2019 is the Year of Julio Torres. The 32-year-old comedian has two bona fide hits on his hands, on top of another season of Saturday Night Live, where he’s a writer. In June, he, Ana Fabrega, and Fred Armisen debuted Los Espookys, a spectacularly hilarious show on HBO about a group of friends who love horror and start a business staging spooky scenes in Latin America. Torres is also a writer, showrunner, and actor on the show, playing an heir to a chocolate fortune. Now comes My Favorite Shapes, Torres’s comedy special, also on HBO.
Torres is a relatively fresh face to comedy. He arrived in the United States from El Salvador more than a decade ago to go to college, knowing he wanted to write comedy and do some stand-up. He only joined SNL in 2016 but has proved to be such a distinct voice that you pretty much know right away when a sketch is his. Possibly the most famous of his sketches is Papyrus, wherein Ryan Gosling spends every moment of his life obsessing over the oft-lampooned font used for James Cameron’s Avatar movies.
Every day I wake up and remember that Avatar, a huge international blockbuster, used Papyrus font for their logo and no one stopped them.
— julio torres ~* (@juliothesquare) May 23, 2017
With My Favorite Shapes he takes his comedic observations and turns them inward, presenting objects to the audience by using a custom-made conveyor belt he activates with a foot pedal to bring the objects to him. The set behind him is bright, pastel, and shiny, matching its presenter. Torres is clad in a silver and crinkly outfit, his hair dyed blonde, and his hands and face sprinkled liberally with glitter.
One of these objects showcases perfectly the type of comedy Torres has created. He presents a cactus in a small glass vessel. As he explains:
“This is me…coming in late to a meeting….” He quickly opens the glass lid “…and immediately chiming in.”
The heart of why this bit is so funny and in why My Favorite Shapes is so funny, is that Torres creates an inner life for each shape. I imagined that the vessel represented Torres and the cactus represented a prickly and loud comment, as cactuses are notoriously dramatic with their pointy ends and bulbous shapes. Do any of these interpretations matter, or do we simply appreciate the story as it unfolds?
As it turns out, the cactus is quite extra, as the kids say, and the interpretations are sort of the point. Torres has carefully chosen each shape for its significance to his life and his world and for their comedic value, and the absurd stories that go along with each shape begs us to reach into our own imaginations as well. He helps convey this by adding video vignettes featuring his shapes narrating their inner thoughts, voiced by some very well-known stars (spoiler alert: Lin-Manuel Miranda is the cactus). Sometimes these vignettes are personal, others are more broad. Each is unique and quintessentially Torres.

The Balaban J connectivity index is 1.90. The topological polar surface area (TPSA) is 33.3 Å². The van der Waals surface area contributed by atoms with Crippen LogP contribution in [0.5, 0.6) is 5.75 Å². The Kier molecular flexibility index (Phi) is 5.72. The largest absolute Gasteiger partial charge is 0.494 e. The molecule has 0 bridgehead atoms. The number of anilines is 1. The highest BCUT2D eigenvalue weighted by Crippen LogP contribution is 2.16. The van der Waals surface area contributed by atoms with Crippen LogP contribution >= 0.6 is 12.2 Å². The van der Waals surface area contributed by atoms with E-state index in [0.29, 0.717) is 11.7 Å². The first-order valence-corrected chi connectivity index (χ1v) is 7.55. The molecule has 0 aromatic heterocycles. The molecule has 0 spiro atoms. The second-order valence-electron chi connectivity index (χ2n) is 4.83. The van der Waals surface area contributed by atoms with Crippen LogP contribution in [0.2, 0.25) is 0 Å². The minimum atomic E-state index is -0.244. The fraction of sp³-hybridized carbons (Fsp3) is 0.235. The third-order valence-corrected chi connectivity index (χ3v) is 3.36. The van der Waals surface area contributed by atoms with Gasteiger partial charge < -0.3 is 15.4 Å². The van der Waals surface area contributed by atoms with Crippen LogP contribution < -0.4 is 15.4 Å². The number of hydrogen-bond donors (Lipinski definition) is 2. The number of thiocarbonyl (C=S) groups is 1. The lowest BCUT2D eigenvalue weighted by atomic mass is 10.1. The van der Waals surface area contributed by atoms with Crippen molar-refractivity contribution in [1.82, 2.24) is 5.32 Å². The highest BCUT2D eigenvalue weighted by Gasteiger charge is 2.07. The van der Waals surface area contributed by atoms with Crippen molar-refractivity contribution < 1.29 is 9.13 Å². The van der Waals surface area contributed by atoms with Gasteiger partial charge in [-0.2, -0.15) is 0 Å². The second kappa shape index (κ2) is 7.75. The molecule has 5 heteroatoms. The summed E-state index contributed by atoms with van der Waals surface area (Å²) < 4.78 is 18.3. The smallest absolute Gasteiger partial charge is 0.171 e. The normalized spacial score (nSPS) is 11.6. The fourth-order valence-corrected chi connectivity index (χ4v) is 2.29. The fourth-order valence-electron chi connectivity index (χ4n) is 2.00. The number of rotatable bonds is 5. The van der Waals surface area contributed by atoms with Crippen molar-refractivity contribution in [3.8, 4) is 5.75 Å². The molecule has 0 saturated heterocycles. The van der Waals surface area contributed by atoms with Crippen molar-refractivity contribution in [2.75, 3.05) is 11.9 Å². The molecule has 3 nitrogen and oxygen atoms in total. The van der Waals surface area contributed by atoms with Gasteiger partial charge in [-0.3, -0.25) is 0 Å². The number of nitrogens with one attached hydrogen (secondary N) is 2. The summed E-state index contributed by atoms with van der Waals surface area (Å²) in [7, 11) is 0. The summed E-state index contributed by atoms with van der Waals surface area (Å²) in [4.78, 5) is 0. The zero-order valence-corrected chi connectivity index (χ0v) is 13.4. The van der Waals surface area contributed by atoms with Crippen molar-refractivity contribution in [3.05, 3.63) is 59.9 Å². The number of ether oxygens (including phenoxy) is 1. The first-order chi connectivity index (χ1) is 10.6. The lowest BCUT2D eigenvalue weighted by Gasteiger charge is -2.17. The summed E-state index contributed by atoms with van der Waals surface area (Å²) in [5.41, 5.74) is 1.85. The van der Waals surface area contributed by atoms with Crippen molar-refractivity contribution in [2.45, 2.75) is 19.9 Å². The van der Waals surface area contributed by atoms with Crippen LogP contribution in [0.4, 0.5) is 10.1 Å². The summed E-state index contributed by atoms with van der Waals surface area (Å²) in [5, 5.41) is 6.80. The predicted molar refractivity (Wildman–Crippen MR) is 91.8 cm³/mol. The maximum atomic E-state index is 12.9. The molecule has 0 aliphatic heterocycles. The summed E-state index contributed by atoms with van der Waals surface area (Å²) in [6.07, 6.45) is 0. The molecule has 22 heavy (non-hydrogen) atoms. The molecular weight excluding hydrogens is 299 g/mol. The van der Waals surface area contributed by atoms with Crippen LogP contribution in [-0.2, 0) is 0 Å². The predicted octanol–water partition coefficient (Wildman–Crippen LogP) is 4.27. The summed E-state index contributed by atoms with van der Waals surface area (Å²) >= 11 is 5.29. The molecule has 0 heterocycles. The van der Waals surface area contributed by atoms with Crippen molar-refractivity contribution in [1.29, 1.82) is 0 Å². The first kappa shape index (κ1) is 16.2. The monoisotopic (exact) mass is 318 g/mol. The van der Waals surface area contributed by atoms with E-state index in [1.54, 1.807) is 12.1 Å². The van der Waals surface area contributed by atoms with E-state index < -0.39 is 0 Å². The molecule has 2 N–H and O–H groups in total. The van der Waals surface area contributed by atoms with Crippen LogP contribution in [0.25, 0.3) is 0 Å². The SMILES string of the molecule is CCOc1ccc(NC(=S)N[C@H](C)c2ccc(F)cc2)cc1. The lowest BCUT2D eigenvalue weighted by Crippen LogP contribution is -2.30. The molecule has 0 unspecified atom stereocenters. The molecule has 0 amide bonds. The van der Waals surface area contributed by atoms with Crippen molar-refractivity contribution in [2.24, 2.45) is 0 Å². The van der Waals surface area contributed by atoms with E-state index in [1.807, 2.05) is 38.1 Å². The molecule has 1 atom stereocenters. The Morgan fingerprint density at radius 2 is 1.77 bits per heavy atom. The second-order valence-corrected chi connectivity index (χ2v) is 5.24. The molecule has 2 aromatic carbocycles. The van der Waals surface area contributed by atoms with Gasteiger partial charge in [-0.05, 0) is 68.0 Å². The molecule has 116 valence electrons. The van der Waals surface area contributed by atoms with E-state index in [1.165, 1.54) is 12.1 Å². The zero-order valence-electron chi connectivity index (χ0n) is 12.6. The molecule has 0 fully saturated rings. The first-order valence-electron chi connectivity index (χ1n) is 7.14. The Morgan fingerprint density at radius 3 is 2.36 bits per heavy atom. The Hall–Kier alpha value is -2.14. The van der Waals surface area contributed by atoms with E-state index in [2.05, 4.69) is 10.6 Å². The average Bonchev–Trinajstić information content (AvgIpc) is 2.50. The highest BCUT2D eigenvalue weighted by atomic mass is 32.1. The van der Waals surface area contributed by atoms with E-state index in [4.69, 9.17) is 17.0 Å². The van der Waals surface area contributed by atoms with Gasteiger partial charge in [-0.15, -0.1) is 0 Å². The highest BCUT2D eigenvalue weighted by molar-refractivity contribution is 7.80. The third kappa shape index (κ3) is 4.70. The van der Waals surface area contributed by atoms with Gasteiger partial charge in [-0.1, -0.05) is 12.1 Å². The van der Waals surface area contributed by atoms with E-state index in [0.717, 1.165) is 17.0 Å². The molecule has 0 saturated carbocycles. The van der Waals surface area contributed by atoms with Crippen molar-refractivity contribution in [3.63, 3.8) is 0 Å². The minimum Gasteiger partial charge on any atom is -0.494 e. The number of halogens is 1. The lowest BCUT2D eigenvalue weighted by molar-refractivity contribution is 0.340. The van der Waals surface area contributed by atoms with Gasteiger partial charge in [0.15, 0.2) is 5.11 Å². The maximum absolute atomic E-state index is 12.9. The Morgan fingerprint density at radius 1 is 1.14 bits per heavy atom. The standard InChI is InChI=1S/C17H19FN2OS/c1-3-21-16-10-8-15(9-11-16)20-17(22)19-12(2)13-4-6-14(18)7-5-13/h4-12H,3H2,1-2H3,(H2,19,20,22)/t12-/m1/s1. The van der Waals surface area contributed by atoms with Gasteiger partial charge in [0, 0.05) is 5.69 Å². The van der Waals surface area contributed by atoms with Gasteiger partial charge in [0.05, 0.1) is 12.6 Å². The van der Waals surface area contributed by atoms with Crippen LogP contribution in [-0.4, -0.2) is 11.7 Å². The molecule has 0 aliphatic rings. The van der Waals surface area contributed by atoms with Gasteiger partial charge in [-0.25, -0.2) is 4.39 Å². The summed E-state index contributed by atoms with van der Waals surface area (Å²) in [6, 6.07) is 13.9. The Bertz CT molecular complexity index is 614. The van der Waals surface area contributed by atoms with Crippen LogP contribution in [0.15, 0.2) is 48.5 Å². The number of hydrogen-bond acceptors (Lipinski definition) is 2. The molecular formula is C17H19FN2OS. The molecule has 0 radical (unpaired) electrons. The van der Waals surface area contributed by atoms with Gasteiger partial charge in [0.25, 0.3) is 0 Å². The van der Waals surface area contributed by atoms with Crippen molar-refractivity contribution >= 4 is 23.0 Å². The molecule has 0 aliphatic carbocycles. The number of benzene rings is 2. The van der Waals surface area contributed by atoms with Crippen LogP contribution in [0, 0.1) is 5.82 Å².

That’s not to say that My Favorite Shapes isn’t conventional in some ways; it’s just that the conventional is typically where other comedians begin and end. For Torres, conventional is a platform for taking a joke elsewhere. For example, a bit about going to Disney World as a child to meet Daisy Duck goes from a simple observation about the loss of childhood innocence to Torres explaining how there should always be “beautiful things just out of reach” for children. Before it gets too poignant, he throws in the perspective of an adult being offended at a world where things are presented and taken at face value.
That’s what seems to be at the core of Torres’s entire ethos, actually. Whether it’s comedy or art or politics, things being presented and accepted at face value (he says in the special that he dislikes the phrase, “it is what it is”) means that no one can imbue any shapes or ideas with imagination. They see the limits and can’t imagine going past them. So the purpose of comedy for Torres and what it should be for us, too, is to break out and embrace the weirdness of everyday things.
In a moment of political observation, Torres says that this limited thinking is “what got that man elected.” It’s not the only bit; one of the sharpest criticisms comes during the introduction where Torres takes a seat on his pastel stage, leans into his shiny microphone, and asks if this is one of the jobs he’s stolen from a hardworking American. The joke is, obviously, that no one but Torres could have come up with something this specific but the acidity underneath the joke is a commentary on the current presidential administration’s vitriol toward Latinx people.
My Favorite Shapes is irreverent, colorful, absurdist, and quite delightful in how it pushes against our ideas of what comedy is. There are reviews out there (including mine) that call My Favorite Shapes a “comedy special” as if that term is remotely adequate to describe what it really is, which is a comedic contemporary art experience that requires the audience to approach it on its own special wavelength. We must adapt to these shapes, and not the other way around.
This may be a case where many people just won’t get it, and I won’t necessarily blame them. But if you’ve watched any other shows full of creeping weirdness and absurdity, even something more conventional like Key and Peele, you’ll probably see what My Favorite Shapes is trying to do. It’s trying to give us a little bit of imagination in a world that requires limits and rules to keep us in our place, and our guide is a 32-year-old immigrant from El Salvador who just got his green card and is remaking comedy in his own image. What could be more perfect?